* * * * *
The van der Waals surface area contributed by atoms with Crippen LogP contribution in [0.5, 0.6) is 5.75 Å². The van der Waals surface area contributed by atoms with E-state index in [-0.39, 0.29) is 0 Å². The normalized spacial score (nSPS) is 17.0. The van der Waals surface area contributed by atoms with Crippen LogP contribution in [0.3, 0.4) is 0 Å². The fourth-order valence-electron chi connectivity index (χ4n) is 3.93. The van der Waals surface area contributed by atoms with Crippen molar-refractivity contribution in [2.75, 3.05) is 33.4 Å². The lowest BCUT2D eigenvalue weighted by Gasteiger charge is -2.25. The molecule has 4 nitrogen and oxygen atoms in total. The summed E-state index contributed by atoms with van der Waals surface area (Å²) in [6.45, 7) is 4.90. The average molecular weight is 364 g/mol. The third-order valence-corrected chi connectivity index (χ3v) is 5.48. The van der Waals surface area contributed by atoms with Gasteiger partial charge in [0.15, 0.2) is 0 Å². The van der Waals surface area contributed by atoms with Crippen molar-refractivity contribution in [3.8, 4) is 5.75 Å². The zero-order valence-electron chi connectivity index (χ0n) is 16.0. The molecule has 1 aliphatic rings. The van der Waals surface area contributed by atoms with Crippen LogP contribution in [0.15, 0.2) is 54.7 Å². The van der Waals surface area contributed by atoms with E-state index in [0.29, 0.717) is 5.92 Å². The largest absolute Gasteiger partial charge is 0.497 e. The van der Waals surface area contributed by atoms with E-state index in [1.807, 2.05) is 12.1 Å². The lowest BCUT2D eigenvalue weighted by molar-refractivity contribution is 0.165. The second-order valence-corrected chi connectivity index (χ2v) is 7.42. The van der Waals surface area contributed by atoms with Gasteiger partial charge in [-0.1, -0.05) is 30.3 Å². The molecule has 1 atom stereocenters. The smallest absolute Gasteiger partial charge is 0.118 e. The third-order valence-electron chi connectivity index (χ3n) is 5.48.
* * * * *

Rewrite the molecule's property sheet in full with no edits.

The van der Waals surface area contributed by atoms with Crippen LogP contribution in [0.5, 0.6) is 5.75 Å². The van der Waals surface area contributed by atoms with E-state index in [-0.39, 0.29) is 0 Å². The normalized spacial score (nSPS) is 17.0. The van der Waals surface area contributed by atoms with Crippen LogP contribution in [0.3, 0.4) is 0 Å². The fourth-order valence-electron chi connectivity index (χ4n) is 3.93. The van der Waals surface area contributed by atoms with Crippen molar-refractivity contribution in [2.75, 3.05) is 33.4 Å². The lowest BCUT2D eigenvalue weighted by Gasteiger charge is -2.25. The molecule has 4 nitrogen and oxygen atoms in total. The summed E-state index contributed by atoms with van der Waals surface area (Å²) in [6.45, 7) is 4.90. The average molecular weight is 364 g/mol. The third-order valence-corrected chi connectivity index (χ3v) is 5.48. The van der Waals surface area contributed by atoms with Gasteiger partial charge in [0.15, 0.2) is 0 Å². The van der Waals surface area contributed by atoms with Crippen molar-refractivity contribution in [3.8, 4) is 5.75 Å². The zero-order valence-electron chi connectivity index (χ0n) is 16.0. The molecule has 1 aliphatic rings. The van der Waals surface area contributed by atoms with Crippen LogP contribution in [0.15, 0.2) is 54.7 Å². The van der Waals surface area contributed by atoms with E-state index in [0.29, 0.717) is 5.92 Å². The largest absolute Gasteiger partial charge is 0.497 e. The van der Waals surface area contributed by atoms with E-state index in [1.807, 2.05) is 12.1 Å². The lowest BCUT2D eigenvalue weighted by molar-refractivity contribution is 0.165. The second-order valence-corrected chi connectivity index (χ2v) is 7.42. The van der Waals surface area contributed by atoms with Gasteiger partial charge in [-0.1, -0.05) is 30.3 Å². The molecule has 1 atom stereocenters. The smallest absolute Gasteiger partial charge is 0.118 e. The third-order valence-electron chi connectivity index (χ3n) is 5.48.